Winter is coming
Influenza (Flu) is a highly infectious disease caused by the influenza virus with symptoms including fever, chills, headaches, fatigue; and joint or muscle aches that come on rapidly. The flu can leave you feeling unwell if you are normally in good health; however for anyone with lowered immunity, Flu can be life-threatening.
Globally, up to 650,000 people die each year due to flu or flu-associated complications.
Who should get the flu vaccine?
The flu vaccine reduces the risk of catching flu, as well as spreading it to others; and is more effective to get the vaccine before the start of the flu season (December to March). Vaccination is recommended for:
- frontline health and social care workers.
- anyone aged 65 and over
- those in long-stay residential care homes
- children and adults with weakened immune systems, their carers and close contacts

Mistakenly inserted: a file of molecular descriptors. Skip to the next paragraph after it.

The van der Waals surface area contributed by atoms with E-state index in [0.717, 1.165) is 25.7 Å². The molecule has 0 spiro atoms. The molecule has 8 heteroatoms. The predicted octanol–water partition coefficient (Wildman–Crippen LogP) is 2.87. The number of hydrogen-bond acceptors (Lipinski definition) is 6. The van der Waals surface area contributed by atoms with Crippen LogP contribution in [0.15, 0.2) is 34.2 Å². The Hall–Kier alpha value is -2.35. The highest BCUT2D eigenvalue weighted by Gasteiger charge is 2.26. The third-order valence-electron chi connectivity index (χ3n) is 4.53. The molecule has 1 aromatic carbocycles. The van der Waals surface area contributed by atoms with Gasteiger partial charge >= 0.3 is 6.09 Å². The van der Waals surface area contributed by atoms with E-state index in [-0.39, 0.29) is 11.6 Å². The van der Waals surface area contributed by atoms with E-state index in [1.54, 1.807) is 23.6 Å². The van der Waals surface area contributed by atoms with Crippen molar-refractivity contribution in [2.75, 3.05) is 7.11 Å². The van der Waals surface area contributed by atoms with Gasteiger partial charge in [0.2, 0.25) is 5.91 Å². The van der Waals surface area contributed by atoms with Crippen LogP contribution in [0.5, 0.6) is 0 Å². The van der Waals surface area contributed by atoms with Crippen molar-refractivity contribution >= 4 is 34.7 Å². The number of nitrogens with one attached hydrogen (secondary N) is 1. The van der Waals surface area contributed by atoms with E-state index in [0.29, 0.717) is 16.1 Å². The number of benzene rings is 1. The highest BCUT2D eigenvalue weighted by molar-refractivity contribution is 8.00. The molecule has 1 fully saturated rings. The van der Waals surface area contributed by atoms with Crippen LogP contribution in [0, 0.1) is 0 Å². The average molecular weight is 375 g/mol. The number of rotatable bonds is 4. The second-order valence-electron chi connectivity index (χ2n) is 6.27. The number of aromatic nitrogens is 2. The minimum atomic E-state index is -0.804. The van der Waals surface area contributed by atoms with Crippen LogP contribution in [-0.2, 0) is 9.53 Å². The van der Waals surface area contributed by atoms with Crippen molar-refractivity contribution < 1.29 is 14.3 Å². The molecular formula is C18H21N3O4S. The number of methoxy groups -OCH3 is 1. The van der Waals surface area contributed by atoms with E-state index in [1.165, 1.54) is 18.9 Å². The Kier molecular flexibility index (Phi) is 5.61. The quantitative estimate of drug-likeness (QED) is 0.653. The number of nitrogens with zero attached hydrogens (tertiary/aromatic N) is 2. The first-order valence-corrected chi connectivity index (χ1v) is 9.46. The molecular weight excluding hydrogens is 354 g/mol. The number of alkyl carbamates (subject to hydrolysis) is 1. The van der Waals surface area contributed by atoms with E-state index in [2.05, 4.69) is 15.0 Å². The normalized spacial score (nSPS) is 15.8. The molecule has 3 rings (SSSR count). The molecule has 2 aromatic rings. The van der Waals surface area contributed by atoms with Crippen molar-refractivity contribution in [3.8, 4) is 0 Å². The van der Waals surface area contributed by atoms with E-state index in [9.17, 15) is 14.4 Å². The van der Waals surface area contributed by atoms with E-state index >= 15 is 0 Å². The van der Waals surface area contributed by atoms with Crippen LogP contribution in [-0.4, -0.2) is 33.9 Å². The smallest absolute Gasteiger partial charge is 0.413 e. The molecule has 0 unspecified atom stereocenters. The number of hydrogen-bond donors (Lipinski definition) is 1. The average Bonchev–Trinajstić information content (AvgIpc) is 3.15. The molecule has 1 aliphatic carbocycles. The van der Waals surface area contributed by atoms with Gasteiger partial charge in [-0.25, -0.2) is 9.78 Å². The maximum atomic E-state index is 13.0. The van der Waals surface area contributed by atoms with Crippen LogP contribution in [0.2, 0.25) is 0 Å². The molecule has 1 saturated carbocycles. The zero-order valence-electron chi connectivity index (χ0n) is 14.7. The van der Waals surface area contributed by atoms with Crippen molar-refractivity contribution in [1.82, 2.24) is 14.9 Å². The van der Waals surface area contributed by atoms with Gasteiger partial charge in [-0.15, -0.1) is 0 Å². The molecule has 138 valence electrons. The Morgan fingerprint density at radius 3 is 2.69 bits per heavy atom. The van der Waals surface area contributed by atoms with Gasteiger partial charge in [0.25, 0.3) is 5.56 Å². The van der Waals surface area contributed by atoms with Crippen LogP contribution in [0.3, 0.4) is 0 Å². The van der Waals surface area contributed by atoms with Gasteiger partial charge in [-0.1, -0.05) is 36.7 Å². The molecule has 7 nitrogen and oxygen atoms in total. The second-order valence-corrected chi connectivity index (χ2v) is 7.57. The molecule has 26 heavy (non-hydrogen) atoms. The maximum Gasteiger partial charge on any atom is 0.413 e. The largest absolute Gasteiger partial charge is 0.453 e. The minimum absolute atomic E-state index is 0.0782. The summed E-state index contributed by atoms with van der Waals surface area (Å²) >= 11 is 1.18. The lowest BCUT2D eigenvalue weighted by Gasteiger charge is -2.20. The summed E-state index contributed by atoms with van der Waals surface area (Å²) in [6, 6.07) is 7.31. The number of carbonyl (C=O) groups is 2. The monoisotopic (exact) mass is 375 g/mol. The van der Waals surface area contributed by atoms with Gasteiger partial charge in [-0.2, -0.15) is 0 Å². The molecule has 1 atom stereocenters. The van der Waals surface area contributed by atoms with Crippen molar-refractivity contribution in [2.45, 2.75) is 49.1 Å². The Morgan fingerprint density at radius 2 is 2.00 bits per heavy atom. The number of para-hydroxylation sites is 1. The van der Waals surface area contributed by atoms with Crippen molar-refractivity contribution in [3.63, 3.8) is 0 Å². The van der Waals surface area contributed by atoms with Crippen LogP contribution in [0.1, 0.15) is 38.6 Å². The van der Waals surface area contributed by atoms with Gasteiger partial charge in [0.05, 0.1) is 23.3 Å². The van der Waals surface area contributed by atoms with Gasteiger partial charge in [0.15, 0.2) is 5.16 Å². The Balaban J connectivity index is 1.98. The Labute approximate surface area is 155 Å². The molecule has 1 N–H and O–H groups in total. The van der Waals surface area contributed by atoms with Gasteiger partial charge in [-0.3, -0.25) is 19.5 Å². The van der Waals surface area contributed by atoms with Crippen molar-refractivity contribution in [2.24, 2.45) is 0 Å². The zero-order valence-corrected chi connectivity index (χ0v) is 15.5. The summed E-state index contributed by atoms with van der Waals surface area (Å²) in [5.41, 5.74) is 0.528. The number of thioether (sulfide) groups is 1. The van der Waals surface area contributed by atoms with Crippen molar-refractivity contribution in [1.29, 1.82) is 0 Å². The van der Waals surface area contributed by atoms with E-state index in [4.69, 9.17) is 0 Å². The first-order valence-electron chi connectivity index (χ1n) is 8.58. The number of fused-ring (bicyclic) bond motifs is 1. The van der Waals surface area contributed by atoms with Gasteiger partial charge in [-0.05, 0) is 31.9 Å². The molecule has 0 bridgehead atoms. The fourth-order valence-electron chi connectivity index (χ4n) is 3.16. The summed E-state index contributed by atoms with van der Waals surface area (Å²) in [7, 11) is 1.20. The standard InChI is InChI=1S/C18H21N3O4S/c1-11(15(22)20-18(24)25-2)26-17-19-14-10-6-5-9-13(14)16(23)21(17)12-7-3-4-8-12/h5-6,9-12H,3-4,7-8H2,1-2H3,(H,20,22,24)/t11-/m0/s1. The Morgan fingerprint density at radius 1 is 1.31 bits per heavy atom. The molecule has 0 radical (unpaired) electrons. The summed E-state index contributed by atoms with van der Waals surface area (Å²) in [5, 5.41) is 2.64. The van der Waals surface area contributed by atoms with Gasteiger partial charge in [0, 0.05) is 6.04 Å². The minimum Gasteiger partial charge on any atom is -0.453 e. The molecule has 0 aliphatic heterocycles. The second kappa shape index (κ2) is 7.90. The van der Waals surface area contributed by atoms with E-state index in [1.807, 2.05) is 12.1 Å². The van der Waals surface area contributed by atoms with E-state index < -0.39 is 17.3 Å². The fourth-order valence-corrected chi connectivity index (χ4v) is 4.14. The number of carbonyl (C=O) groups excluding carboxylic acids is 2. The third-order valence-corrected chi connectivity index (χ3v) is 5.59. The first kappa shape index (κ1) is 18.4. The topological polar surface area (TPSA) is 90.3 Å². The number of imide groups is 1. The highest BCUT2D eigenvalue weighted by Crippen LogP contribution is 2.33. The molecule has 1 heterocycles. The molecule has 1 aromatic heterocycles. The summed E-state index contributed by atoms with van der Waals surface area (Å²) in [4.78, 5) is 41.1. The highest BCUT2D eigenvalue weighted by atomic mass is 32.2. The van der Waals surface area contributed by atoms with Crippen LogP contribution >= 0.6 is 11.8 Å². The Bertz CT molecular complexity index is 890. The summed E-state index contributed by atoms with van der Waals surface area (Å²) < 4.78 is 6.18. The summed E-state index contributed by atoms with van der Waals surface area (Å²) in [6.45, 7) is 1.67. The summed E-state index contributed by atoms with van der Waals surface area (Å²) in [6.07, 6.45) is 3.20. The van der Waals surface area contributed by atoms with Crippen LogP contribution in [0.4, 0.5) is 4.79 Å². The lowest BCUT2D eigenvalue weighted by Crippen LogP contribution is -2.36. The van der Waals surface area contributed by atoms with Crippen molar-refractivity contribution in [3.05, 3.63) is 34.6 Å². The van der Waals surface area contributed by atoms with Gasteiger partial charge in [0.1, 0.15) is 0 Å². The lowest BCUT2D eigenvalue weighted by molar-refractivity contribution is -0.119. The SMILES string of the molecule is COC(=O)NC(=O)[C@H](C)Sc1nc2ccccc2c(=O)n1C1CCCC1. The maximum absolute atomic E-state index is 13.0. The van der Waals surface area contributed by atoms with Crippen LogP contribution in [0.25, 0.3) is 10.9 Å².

- pregnant women
- children and adults with an underlying health condition or chronic disease (such as diabetes, kidney or respiratory disease etc.)
You can prevent yourself catching flu or spreading it to others by:
- washing your hands regularly with soap and warm water
- regularly cleaning surfaces such as your computer keyboard, telephone and door handles to get rid of germs
- using tissues to cover your mouth and nose when you cough or sneeze
- putting used tissues in a bin as soon as possible
- avoiding unnecessary contact with other people while you are infectious
- Staying off work or school until you are feeling better.
- Take your flu vaccine.
The Flu Vaccine is available at the Primary Care Centre and Child Health Centre as from October 1st weekdays from 2pm-4pm.
If you have not had the flu vaccine before, you will require a referral for the vaccine from your GP.
For more information, read about Influenza here.